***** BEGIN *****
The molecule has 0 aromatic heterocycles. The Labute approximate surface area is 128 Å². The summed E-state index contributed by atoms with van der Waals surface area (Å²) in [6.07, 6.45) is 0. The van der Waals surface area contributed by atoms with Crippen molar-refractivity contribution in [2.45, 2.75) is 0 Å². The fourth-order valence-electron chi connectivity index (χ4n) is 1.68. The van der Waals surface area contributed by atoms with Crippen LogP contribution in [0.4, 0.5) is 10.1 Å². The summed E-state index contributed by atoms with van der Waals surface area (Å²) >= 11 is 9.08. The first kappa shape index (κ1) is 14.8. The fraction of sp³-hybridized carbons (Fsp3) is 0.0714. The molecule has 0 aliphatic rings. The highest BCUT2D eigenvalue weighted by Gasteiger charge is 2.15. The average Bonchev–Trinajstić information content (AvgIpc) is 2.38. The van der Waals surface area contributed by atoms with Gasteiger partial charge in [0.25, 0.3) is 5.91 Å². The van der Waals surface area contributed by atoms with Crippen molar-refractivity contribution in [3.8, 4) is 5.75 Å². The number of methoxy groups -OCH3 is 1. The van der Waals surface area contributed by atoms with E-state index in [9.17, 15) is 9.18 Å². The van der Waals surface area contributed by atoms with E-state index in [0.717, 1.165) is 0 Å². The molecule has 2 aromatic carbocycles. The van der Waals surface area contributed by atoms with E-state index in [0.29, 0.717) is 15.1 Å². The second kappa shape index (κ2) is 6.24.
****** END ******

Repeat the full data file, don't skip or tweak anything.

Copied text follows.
The molecule has 0 aromatic heterocycles. The Labute approximate surface area is 128 Å². The summed E-state index contributed by atoms with van der Waals surface area (Å²) in [6.07, 6.45) is 0. The van der Waals surface area contributed by atoms with Crippen molar-refractivity contribution in [2.45, 2.75) is 0 Å². The fourth-order valence-electron chi connectivity index (χ4n) is 1.68. The van der Waals surface area contributed by atoms with Crippen LogP contribution in [0.4, 0.5) is 10.1 Å². The summed E-state index contributed by atoms with van der Waals surface area (Å²) >= 11 is 9.08. The first kappa shape index (κ1) is 14.8. The fraction of sp³-hybridized carbons (Fsp3) is 0.0714. The molecule has 0 aliphatic rings. The highest BCUT2D eigenvalue weighted by Gasteiger charge is 2.15. The average Bonchev–Trinajstić information content (AvgIpc) is 2.38. The van der Waals surface area contributed by atoms with Gasteiger partial charge in [0.25, 0.3) is 5.91 Å². The van der Waals surface area contributed by atoms with Crippen molar-refractivity contribution in [3.8, 4) is 5.75 Å². The number of methoxy groups -OCH3 is 1. The van der Waals surface area contributed by atoms with E-state index in [9.17, 15) is 9.18 Å². The van der Waals surface area contributed by atoms with E-state index in [0.717, 1.165) is 0 Å². The molecule has 2 aromatic carbocycles. The van der Waals surface area contributed by atoms with E-state index in [0.29, 0.717) is 15.1 Å². The second kappa shape index (κ2) is 6.24.